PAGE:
The cesium fountain clock located in Fort Collins Colorado is certainly the most accurate and available time keeper we have. My question is when this clock was started for the first time how did they know exactly what time to set it to?
Signals were sent out by the Navy by 1904 from the US Naval Observatory, and in 1923 the National Bureau of Standards (NBS; now the National Institute of Standards and Technology, NIST) began broadcasting.
Until World War II, the U.S. Navy was the nation’s official timekeeper; NBS began broadcasting time signals in 1945.
NIST began building the new station on a large site north of Fort Collins in 1962. WWVB had begun as an experimental station in Boulder in 1956.
The site near Fort Collins was chosen for its relatively central location and flat ground. An atomic clock near Boulder is close to the Flatirons, which somewhat complicates transmission of the signals. Surprisingly, according to several sources, the alkalinity of the soil was also a factor in the placement of the stations. Alkaline soil aids in the grounding of the antennas.
NIST radio station WWVB, which today serves as the synchronization source for tens of millions of radio controlled clocks, began operation from its present location near Fort Collins, Colorado at 0 hours,
0 minutes Universal Time on July 5, 1963.
The two antenna arrays are powerful enough to reach nearly the entire contiguous country. The signal is weakest on the East Coast, where density of infrastructure interferes with reception. But the engineers who oversee the process continue working on ways to resolve the problem.
Matt Deutsch, chief technician at the atomic clock radio station, WWVB, near Fort Collins, CO, explains the station's antenna system. Coloradoan Library
Because the United States encompasses several time zones, the broadcast is sent in coordinated universal time, allowing local clocks to adjust for time differences. The signal also lets radio-controlled clocks know when daylight saving time begins and ends. In 1965, a time code was added, allowing clock designs to incorporate automatic synchronization.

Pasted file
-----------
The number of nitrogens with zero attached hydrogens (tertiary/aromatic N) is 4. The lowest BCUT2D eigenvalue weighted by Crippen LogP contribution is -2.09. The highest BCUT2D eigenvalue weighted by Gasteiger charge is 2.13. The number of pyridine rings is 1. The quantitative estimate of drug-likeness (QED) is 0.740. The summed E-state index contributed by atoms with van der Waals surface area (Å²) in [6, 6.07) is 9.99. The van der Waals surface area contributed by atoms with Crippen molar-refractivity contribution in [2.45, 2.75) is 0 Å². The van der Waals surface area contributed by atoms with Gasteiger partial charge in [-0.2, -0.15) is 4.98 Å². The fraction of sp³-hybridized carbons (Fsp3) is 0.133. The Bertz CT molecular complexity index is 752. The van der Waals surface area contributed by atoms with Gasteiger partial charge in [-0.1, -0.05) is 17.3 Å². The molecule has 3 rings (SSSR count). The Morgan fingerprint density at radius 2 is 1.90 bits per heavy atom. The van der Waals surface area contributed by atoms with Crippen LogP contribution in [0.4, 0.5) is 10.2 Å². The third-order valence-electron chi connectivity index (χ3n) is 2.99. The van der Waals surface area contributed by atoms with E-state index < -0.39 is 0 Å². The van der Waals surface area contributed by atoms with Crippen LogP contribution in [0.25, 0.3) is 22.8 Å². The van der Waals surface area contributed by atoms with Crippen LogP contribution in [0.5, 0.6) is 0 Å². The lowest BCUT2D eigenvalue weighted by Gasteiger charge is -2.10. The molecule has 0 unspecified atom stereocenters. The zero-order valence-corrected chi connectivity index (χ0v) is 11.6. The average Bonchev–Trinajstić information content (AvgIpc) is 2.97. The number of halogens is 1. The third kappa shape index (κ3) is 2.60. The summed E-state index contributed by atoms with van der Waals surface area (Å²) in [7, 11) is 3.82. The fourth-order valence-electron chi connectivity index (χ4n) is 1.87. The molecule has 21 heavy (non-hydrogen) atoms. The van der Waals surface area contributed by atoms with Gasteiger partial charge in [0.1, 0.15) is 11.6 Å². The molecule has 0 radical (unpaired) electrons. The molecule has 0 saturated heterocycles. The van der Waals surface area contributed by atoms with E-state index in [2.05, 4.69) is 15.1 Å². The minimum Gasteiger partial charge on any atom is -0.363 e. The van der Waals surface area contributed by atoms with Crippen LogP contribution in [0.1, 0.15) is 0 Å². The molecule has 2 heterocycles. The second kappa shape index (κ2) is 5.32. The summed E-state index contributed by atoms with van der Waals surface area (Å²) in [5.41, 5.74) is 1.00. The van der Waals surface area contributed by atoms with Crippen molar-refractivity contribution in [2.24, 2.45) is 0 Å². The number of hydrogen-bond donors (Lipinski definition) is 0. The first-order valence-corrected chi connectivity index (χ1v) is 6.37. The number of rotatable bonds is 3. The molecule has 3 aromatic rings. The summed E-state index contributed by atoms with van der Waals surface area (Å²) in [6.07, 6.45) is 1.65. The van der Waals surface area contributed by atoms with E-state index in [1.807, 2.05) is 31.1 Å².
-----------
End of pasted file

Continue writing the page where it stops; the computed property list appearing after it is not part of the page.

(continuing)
Once upon a time, people kept track of time by the passage of the sun across the sky. Today, we know that atomic clocks keep time much more accurately and can be adjusted to allow for the slight slowing of the Earth’s rotation around the sun. When necessary, the clock is stopped to add a leap second to accommodate that alteration.
The actual process of broadcasting is intricate, technical and complex, far beyond this lay person’s comprehension. Suffice it to say that the broadcast is low frequency and the power of the transmission has increased over the years.
At one point, scientific research and discussion centered on the length of a second, with a decision eventually reached.
This little-known slice of local history — those blinking red lights — have an impact much greater than one might initially think.
The cesium fountain atomic clock. Credit: Copyright Geoffrey Wheeler
NIST-F1, the nation's primary time and frequency standard, is a cesium fountain atomic clock developed at the NIST laboratories in Boulder, Colorado. NIST-F1 contributes to the international group of atomic clocks that define Coordinated Universal Time (UTC), the official world time. Because NIST-F1 is among the most accurate clocks in the world, it makes UTC more accurate than ever before.